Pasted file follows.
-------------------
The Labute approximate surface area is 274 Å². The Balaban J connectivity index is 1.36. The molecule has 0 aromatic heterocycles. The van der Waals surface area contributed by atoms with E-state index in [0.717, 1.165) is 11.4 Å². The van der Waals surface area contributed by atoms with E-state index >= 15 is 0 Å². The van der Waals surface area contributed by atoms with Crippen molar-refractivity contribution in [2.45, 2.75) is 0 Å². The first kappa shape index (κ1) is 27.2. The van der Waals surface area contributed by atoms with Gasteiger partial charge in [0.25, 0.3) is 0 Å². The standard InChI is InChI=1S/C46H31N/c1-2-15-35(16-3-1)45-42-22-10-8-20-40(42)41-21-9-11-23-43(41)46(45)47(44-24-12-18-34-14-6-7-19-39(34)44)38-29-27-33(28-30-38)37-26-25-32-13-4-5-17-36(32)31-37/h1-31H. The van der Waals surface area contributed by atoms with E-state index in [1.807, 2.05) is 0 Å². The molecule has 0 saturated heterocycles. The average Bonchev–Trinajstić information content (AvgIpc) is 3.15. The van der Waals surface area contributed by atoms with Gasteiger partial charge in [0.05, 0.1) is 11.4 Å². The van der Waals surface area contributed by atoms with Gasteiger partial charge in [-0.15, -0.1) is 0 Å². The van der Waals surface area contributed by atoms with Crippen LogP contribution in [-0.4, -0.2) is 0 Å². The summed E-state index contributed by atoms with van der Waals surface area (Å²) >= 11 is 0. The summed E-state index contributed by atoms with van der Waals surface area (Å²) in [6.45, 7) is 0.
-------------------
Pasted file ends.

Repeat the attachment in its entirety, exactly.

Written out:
The Labute approximate surface area is 274 Å². The Balaban J connectivity index is 1.36. The molecule has 0 aromatic heterocycles. The van der Waals surface area contributed by atoms with E-state index in [0.717, 1.165) is 11.4 Å². The van der Waals surface area contributed by atoms with E-state index >= 15 is 0 Å². The van der Waals surface area contributed by atoms with Crippen molar-refractivity contribution in [2.45, 2.75) is 0 Å². The first kappa shape index (κ1) is 27.2. The van der Waals surface area contributed by atoms with Gasteiger partial charge in [0.25, 0.3) is 0 Å². The standard InChI is InChI=1S/C46H31N/c1-2-15-35(16-3-1)45-42-22-10-8-20-40(42)41-21-9-11-23-43(41)46(45)47(44-24-12-18-34-14-6-7-19-39(34)44)38-29-27-33(28-30-38)37-26-25-32-13-4-5-17-36(32)31-37/h1-31H. The van der Waals surface area contributed by atoms with E-state index in [1.807, 2.05) is 0 Å². The molecule has 0 saturated heterocycles. The average Bonchev–Trinajstić information content (AvgIpc) is 3.15. The van der Waals surface area contributed by atoms with Gasteiger partial charge in [0.05, 0.1) is 11.4 Å². The van der Waals surface area contributed by atoms with Gasteiger partial charge in [-0.15, -0.1) is 0 Å². The van der Waals surface area contributed by atoms with Crippen LogP contribution in [-0.4, -0.2) is 0 Å². The summed E-state index contributed by atoms with van der Waals surface area (Å²) >= 11 is 0. The summed E-state index contributed by atoms with van der Waals surface area (Å²) in [6.45, 7) is 0.